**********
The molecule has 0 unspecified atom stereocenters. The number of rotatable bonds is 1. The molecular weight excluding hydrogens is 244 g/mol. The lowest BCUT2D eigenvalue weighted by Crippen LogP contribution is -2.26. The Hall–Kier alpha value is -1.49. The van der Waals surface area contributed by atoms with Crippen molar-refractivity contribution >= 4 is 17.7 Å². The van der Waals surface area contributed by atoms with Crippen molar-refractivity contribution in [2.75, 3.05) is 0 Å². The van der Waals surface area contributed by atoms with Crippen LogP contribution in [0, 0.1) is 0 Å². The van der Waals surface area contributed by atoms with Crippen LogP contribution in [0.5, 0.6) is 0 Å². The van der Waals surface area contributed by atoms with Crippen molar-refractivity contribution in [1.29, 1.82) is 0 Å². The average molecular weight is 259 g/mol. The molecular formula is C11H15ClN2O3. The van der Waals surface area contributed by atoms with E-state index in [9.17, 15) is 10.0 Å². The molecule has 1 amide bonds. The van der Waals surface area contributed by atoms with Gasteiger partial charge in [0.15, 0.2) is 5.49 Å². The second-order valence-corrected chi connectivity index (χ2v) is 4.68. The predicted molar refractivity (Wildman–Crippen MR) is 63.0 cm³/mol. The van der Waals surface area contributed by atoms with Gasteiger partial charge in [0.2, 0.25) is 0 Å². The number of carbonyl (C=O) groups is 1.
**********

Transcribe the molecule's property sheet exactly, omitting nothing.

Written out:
The molecule has 0 unspecified atom stereocenters. The number of rotatable bonds is 1. The molecular weight excluding hydrogens is 244 g/mol. The lowest BCUT2D eigenvalue weighted by Crippen LogP contribution is -2.26. The Hall–Kier alpha value is -1.49. The van der Waals surface area contributed by atoms with Crippen molar-refractivity contribution >= 4 is 17.7 Å². The van der Waals surface area contributed by atoms with Crippen molar-refractivity contribution in [2.75, 3.05) is 0 Å². The van der Waals surface area contributed by atoms with Crippen LogP contribution in [0, 0.1) is 0 Å². The van der Waals surface area contributed by atoms with Crippen LogP contribution in [0.5, 0.6) is 0 Å². The van der Waals surface area contributed by atoms with Crippen molar-refractivity contribution in [1.29, 1.82) is 0 Å². The average molecular weight is 259 g/mol. The molecular formula is C11H15ClN2O3. The van der Waals surface area contributed by atoms with E-state index in [9.17, 15) is 10.0 Å². The molecule has 1 amide bonds. The van der Waals surface area contributed by atoms with Gasteiger partial charge in [0.15, 0.2) is 5.49 Å². The second-order valence-corrected chi connectivity index (χ2v) is 4.68. The predicted molar refractivity (Wildman–Crippen MR) is 63.0 cm³/mol. The van der Waals surface area contributed by atoms with Gasteiger partial charge in [0.2, 0.25) is 0 Å². The number of carbonyl (C=O) groups is 1.